Findings

Most of the research papers present mathematical proposals to value options; without calibrating it with real market data points. The authors bring out five important gaps in the extant literature.

Originality/value

This is arguably the first study that consolidates the literature in the field of market calibrated option pricing analysis with a view to suggest directions for future researchers.

Details

Qualitative Research in Financial Markets, vol. 12 no. 2
Type: Research Article
ISSN: 1755-4179

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Article
Publication date: 30 October 2019

Jan M. Smolarski, Neil Wilner and Jose G. Vega

This paper aims to examine the applicability of real options methodology with respect to developing internal transfer pricing mechanisms. A pervasive theme in existing…

Abstract

Purpose

This paper aims to examine the applicability of real options methodology with respect to developing internal transfer pricing mechanisms. A pervasive theme in existing models is their inability to handle the dynamic and volatile nature of today’s business environment, as well as their lack of objective managerial flexibility. The authors address these and other issues and develop a transfer pricing mechanism based on Black–Scholes and the binomial options pricing methodology, which is better suited in today’s dynamic business environment.

Design/methodology/approach

The authors use a conceptual approach in developing theoretical justifications and show, practically, how a transfer price can be developed using two different real options pricing models.

Findings

The authors find that real options transfer price mechanism (real options framework [ROF]) can effectively deal with many of the issues that permeate a modern organization with complex multi-dimensional operations. The authors argue that uncertainty and behavioral issues commonly associated with setting transfer prices are better handled using a transfer pricing mechanism that preserves flexibility at the business unit level, the managerial level and the firm level. The approach allows for different managerial styles in both centralized and decentralized sub-units within the same organization. The authors argue that an open multi-dimensional framework using real options is suitable under conditions of uncertainty and managerial opportunism.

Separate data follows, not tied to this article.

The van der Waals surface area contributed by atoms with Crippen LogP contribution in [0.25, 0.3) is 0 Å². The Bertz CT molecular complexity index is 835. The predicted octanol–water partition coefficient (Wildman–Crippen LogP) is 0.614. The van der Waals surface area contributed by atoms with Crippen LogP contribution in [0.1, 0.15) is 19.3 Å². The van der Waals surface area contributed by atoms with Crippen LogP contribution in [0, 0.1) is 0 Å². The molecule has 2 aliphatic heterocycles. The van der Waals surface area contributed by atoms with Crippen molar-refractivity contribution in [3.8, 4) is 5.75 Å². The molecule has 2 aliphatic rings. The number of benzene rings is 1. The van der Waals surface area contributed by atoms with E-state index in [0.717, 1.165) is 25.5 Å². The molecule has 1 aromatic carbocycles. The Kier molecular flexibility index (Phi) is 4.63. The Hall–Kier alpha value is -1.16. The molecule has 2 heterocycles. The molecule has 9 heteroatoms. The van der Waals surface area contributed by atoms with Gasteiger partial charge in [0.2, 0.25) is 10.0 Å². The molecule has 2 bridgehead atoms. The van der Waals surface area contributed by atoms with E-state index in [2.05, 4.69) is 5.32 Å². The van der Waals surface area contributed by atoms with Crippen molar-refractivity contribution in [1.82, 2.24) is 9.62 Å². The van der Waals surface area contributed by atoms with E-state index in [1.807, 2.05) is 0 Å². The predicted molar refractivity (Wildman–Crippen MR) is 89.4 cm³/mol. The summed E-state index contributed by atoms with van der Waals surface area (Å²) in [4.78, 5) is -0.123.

Practical implications

ROF-based transfer pricing may be significant in that firms can use it as a tool to manage an organization by setting the prices centrally and at the same time allowing managers to select the transfer price that best suits their specific situation and operating conditions. This may result in a more efficient and more profitable organization.

Originality/value

The contribution of the paper is the melding of the ROF from the finance literature with the accounting problem of setting a transfer price for items lacking a competitive market price. The authors also contribute to existing research by explicitly developing a framework that values managerial flexibility, takes into account uncertainty and considers the behavioral aspects of the transfer pricing process. The authors establish the conditions under which a generic real options model is a feasible alternative in determining a transfer price.

Details

Journal of Accounting & Organizational Change, vol. 15 no. 4
Type: Research Article
ISSN: 1832-5912

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Book part
Publication date: 9 September 2020

Yiying Cheng

Recently, there has been much progress in developing Markov switching stochastic volatility (MSSV) models for financial time series. Several studies consider various MSSV…

Abstract